Reusable sharps containers may spread C. diff in hospitals

The rates of C. difficile  or  C. diff. infections were 15 percent higher in hospitals that use reusable sharps containers than in hospitals that use single-use disposable containers, according to a new study presented this weekend at the 42nd annual conference of the Association for Professionals in Infection Control and Epidemiology.

Researchers analyzed data from 539 acute care hospitals across the U.S. that responded to a survey in 2013 about the type of sharps containers they used. The majority of hospitals (72 percent) used reusable sharps containers.

When analyzed in conjunction with Medicare data on the rates of C. diff infections, hospitals that used single-use sharps containers had significantly lower rates of C. diff infections, according to a presentation by Monika Pogorzelska-Maziarz, Ph.D., assistant professor at the Jefferson School of Nursing in Philadelphia.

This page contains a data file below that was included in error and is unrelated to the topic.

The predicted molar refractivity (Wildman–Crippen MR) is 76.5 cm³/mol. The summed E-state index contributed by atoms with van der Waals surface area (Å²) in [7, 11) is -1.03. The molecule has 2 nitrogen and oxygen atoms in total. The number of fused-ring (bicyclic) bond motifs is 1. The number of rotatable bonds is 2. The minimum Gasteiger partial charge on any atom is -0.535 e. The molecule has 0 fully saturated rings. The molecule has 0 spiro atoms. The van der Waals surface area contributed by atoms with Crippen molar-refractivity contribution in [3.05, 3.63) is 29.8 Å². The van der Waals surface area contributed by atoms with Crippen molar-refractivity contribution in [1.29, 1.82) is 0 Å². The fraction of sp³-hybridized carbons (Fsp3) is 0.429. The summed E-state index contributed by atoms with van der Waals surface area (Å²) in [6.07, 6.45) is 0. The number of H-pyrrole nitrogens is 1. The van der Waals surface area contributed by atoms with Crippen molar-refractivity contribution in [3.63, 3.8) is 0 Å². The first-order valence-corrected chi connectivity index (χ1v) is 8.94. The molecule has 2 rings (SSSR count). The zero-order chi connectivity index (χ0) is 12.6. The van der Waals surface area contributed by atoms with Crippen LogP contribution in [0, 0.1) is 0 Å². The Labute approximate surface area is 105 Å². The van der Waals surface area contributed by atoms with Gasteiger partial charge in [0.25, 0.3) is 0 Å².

"These findings, while they do not confirm a direct correlation between protocols for sharps disposal and risk of healthcare-associated infection, do raise important questions about the potential role that reusable sharps containers may play in pathogen transmission," Pogorzelska-Maziarz said in an announcement about the study, which was funded by BD Medical, a medical technology company.

While hospitals take steps to stop the spread of C. diff, one study found many fall short when it comes to antibiotic stewardship programs. The spread of drug-resistant superbugs, including C. diff, has also been linked to shortages of key antibiotics, according to one study, FierceHealthcare previously reported. 

To learn more:
- see the poster presentation of the study (.pdf)
- read the study announcement  


Suggested Articles

Telehealth company Amwell saw its stock spike 42% in its first day of trading Thursday after raising an outsized initial public offering.

A new report outlines major telehealth policy recommendations but one physician group says the changes don't go far enough to support doctors.

Two technology companies are working on rapid COVID-19 antigen tests that can be performed by people at home without involving a laboratory.